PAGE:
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J Psychiatry Neurosci. 2012 Sep;37(5):333-43. doi: 10.1503/jpn.110143.

Smaller hippocampal volumes in patients with bipolar disorder are masked by exposure to lithium: a meta-analysis.

Author information

1
Department of Psychiatry, Dalhousie University, Halifax, NS, Canada. tomas.hajek@dal.ca

Abstract

BACKGROUND:

Smaller hippocampal volumes relative to controls are among the most replicated neuroimaging findings in individuals with unipolar but not bipolar depression. Preserved hippocampal volumes in most studies of participants with bipolar disorder may reflect potential neuroprotective effects of lithium (Li).

METHODS:

To investigate hippocampal volumes in patients with bipolar disorder while controlling for Li exposure, we performed a meta-analysis of neuroimaging studies that subdivided patients based on the presence or absence of current Li treatment. To achieve the best coverage of literature, we categorized studies based on whether all or a majority, or whether no or a minority of patients were treated with Li. Hippocampal volumes were compared by combining standardized differences between means (Cohen d) from individual studies using random-effects models.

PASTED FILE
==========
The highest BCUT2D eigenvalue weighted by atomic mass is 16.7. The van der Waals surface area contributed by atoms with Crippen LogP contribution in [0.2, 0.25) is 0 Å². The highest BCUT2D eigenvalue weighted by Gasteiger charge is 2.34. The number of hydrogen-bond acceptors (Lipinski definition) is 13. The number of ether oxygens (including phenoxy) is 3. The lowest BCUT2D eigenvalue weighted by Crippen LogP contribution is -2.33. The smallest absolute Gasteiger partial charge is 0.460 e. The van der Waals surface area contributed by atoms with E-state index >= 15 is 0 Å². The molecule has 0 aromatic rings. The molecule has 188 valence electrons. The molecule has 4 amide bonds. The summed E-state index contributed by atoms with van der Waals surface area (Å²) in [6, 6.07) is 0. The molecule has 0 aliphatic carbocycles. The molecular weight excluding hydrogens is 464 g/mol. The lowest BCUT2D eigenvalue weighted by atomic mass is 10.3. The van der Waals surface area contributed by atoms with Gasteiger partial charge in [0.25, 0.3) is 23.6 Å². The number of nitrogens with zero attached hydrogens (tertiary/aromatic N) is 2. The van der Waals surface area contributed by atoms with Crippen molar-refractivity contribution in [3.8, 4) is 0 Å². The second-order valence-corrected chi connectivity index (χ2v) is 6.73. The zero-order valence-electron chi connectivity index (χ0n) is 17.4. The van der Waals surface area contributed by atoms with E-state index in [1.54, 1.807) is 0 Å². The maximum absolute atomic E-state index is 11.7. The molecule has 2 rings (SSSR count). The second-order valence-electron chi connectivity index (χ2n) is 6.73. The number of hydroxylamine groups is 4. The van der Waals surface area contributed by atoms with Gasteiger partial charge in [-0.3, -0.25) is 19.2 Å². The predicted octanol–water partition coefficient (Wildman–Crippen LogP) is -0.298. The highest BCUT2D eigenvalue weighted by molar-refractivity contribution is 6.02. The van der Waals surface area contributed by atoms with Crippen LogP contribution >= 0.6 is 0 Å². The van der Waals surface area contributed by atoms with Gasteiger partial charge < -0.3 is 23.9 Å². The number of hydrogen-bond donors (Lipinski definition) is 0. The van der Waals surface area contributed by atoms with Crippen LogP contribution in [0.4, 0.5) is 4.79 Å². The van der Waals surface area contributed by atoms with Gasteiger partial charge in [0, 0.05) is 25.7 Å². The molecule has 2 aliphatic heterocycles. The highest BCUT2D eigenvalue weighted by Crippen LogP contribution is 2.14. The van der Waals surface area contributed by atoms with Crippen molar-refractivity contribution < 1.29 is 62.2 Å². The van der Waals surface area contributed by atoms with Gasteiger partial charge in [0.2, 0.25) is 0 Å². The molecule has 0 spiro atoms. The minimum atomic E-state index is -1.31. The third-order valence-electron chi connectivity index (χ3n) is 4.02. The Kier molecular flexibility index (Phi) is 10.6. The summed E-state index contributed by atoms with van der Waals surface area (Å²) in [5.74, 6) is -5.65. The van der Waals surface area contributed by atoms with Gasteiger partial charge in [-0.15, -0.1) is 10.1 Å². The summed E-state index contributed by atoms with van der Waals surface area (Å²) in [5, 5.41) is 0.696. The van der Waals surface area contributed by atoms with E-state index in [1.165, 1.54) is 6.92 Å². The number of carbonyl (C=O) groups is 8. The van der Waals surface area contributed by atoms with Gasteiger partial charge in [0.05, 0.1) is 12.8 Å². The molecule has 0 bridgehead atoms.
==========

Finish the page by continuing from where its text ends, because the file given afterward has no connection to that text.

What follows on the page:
RESULTS:

Overall, we analyzed data from 101 patients with bipolar disorder in the Li group, 245 patients in the non-Li group and 456 control participants from 16 studies. Both the left and right hippocampal volumes were significantly larger in the Li group than in controls (Cohen d = 0.53, 95% confidence interval [CI] 0.18 to 0.88; Cohen d = 0.51, 95% CI 0.21 to 0.81, respectively) or the non-Li group (Cohen d = 0.93, 95% CI 0.56 to 1.31; Cohen d = 1.07, 95% CI 0.70 to 1.45, respectively), which had smaller left and right hippocampal volumes than the control group (Cohen d = -0.36, 95% CI -0.55 to -0.17; Cohen d = -0.38, 95% CI -0.63 to -0.13, respectively). There was no evidence of publication bias.

LIMITATIONS:

Missing information about the illness burden or lifetime exposure to Li and polypharmacy in some studies may have contributed to statistical heterogeneity in some analyses.

CONCLUSION:

When exposure to Li was minimized, patients with bipolar disorder showed smaller hippocampal volumes than controls or Li-treated patients. Our findings provide indirect support for the negative effects of bipolar disorder on hippocampal volumes and are consistent with the putative neuroprotective effects of Li. The preserved hippocampal volumes among patients with bipolar disorder in most individual studies and all previous meta-analyses may have been related to the inclusion of Li-treated participants.

PMID:
22498078
PMCID:
PMC3447132
DOI:
10.1503/jpn.110143
[Indexed for MEDLINE]
Free PMC Article

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